Barnes & Noble and Gift Card Conspiracies

Barnes and Noble College Station

We live in a semi-podunk town--not quite backwoods, but definitely not urban. It's a smallish college community. How small? Let's put it this way: One of the hot spots to take my two- and one-year-old is to play with a Thomas the Train setup at a bookstore. And they look forward to it.

It doesn't hurt that I sniff books as a habit, so the field trip is just as gratifying to me. I'm pretty sure someone would alert the authorities if they saw me huffing and puffing away on those freshly minted pages, but I try to be discreet. Books are completely awesome. The Kindle is sacrilege.

I saved 9% on my $45 Barnes & Noble gift card by buying it online at Plastic Jungle for only $40.95. Awesome! It was immediately available in the amount I was looking for. But before I can even talk about savings, I have to understand and accept the company's gift card marketing strategy to make the Gift Card Challenge work.

Nearly 27% of all gift cards are never used.  And nearly 81% of all purchased cards carry a remaining balance until they expire or get lost. These are statistics from 2007, so I can imagine those numbers being even higher today with gift card popularity. To combat those problems, and stay on track within my budget, I have a few options:

  • Update balances directly on the card, which I'm doing.
  • Stay organized and keep cards in one place, which I'm also doing.
  • Don't leave less than $5 on the card. More than likely, it won't get used. (Unless I have another card to that store to consolidate it with.)
  • Be careful not to spend over the amount. Gift card savings drastically reduce when I'm paying full price. This is the kryptonite.

Companies are banking that I'll view gift cards as monopoly money, expendable extras that don't really work into your budget and have a guilt-free right to collect dust until expiration. As a result, people--yours truly included--don't consider them like cash and lose or dismiss them. Businesses sell gift cards to make revenue on remaining balances, which has become a trickier proposition since the Credit Card Act imposed stricter guidelines for monthly fees and expiration dates. (More on this consumer-favorable change later.) Even with improved standards for gift cards, understand there are people out there who are banking on consumer laziness. And, for the most part, it works.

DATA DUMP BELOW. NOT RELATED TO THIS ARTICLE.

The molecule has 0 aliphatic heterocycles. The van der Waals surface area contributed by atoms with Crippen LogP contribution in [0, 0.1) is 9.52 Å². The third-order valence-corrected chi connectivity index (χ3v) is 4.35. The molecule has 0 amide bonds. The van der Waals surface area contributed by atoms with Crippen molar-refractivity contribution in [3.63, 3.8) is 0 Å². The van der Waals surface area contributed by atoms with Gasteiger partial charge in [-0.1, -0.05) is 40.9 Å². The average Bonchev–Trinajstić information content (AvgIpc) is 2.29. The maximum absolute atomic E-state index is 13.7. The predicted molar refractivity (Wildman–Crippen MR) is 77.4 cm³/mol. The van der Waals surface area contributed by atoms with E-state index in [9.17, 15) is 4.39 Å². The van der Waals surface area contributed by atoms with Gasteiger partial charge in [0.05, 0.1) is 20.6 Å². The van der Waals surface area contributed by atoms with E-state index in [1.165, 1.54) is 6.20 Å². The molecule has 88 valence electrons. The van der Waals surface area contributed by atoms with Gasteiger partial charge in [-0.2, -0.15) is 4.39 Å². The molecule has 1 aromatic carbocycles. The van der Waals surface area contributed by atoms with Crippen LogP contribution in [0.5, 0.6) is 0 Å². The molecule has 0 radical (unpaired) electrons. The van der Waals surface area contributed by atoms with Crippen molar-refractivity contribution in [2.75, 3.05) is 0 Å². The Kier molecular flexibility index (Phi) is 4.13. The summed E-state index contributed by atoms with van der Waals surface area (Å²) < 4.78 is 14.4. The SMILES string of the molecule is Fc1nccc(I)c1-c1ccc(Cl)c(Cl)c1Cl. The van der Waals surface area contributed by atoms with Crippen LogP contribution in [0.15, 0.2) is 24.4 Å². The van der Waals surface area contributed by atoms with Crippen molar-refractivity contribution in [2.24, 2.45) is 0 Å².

Ha! I exposed you! Barnes & Noble, your odorous volumes won't get the best of my bank account.

So here we are at the store, trying not to demolish Thomas and his buddies while I find a good read for my sweet babes. Seriously, did they have to put a giant wall of toys next to the train set? Temptations aside, I won't spend over my gift card amount (something the company is just begging for) and I won't leave a worthless balance.

Final choices?

The Relatives Came, The Carrot Seed, and a cheap version of The Little Mermaid. Totally two-year-old and thirty-one-year-old fun. And with a balance of $20.46, I'll have plenty to buy another goody later on in the month.

Update total with sharpie and we're off!

 

- Ashley

 

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I feel you on the Kindle thing. My wife bought me one for Christmas and I've only used it twice. One time I went to use it and the batter was dead. I thought: The batteries never ran out on my books. Yea, yea, yea, I know - save the trees and all of that. But I wonder what kind of toxic crap goes into making one of those Kindles? And I wonder how many people will just get rid of their old ones the next time an updated one comes out on the market like they do with iPhones? I'm sorry trees. I'm keeping my books. They smell so good. ;-)

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